Shark Bay to Gnaraloo
A wonderland of world-class natural geography, the Shark Bay World Heritage Area is colourful and diverse and home to rare and unique flora and fauna - including one fifth of Australia's species of endangered mammals and over a third of all Australian bird species.
Australia's largest bay Shark and the most western point of the coast of Australia is made up of two peninsulas jutting out into the Indian Ocean. is one of only a handful of places around the world that meets the criteria for UNESCO World Heritage status. With over 1,000 kilometres of pristine beach and calm, inviting waters.
The Hamelin Pool Stromatolites boardwalk (currently closed) is home to the most diverse and abundant examples of stromatolites in the world. Also referred to as 'living fossils', stromatolites are living representatives of life over 3500 million years ago when there was no other complex life on Earth. The stromatolites can currently still be seen from the Hamelin Pool quarry.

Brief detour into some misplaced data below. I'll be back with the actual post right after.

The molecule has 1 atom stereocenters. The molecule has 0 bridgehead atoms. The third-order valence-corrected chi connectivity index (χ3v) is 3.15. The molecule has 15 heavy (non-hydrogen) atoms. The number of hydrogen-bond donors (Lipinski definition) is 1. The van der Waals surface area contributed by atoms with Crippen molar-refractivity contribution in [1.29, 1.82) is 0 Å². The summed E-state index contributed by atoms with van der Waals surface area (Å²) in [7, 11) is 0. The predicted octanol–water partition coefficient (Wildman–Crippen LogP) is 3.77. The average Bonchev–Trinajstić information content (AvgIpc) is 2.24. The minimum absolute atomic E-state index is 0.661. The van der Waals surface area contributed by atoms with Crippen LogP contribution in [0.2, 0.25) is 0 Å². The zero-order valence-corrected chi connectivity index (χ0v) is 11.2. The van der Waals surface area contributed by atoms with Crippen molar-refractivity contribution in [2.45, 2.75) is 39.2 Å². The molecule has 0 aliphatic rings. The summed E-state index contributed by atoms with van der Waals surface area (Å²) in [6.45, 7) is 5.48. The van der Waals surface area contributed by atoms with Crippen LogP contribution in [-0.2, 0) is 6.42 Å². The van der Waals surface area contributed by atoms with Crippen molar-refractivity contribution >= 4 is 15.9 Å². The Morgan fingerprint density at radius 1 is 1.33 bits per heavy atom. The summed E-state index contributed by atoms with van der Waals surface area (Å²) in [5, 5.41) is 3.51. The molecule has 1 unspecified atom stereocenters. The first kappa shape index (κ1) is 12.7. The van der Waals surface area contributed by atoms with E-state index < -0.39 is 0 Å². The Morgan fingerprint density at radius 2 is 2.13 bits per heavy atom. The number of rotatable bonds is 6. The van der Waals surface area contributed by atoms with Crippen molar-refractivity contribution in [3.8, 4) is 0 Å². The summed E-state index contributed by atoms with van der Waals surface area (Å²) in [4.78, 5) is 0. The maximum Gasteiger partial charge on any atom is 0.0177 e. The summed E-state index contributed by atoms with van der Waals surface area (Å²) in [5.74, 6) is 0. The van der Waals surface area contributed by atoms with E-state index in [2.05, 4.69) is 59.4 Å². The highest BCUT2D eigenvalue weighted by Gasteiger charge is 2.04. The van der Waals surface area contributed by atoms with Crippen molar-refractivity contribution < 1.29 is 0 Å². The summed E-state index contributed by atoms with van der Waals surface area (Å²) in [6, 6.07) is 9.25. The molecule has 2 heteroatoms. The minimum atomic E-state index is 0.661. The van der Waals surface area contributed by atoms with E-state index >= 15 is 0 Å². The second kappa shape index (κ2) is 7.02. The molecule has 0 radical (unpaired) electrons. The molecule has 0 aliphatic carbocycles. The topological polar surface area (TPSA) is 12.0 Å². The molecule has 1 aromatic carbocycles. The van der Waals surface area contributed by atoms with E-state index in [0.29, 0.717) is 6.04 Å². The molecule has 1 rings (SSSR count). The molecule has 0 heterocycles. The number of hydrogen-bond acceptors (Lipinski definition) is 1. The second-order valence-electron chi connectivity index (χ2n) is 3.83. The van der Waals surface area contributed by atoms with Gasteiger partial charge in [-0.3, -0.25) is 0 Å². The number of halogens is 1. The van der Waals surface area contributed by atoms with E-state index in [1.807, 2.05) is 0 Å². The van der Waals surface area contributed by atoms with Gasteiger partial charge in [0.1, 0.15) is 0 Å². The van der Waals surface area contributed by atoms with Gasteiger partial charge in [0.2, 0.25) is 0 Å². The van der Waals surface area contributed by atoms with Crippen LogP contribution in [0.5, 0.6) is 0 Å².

The high diversity of fauna such as dolphins, fish, turtles and crustaceans found in Shark Bay thrive on natural seagrasses - along with over 10,000 dugongs.
One of the best ways to see this region is via the160 kilometre Shark Bay World Heritage Drive which runs between the Overlander Roadhouse on the NW Coastal Hwy to Monkey Mia, where a pod of dolphins have made their home and freely interact with visitors.
Avid surfers and campers will appreciate the offerings further up the road at Gnaraloo.
- Drive: Shark Bay World Heritage Drive - accessible option
- Natural attraction: Hamelin Pool Stromatolites
- Paddle: Big Lagoon Paddle Trail, Francois Peron National Park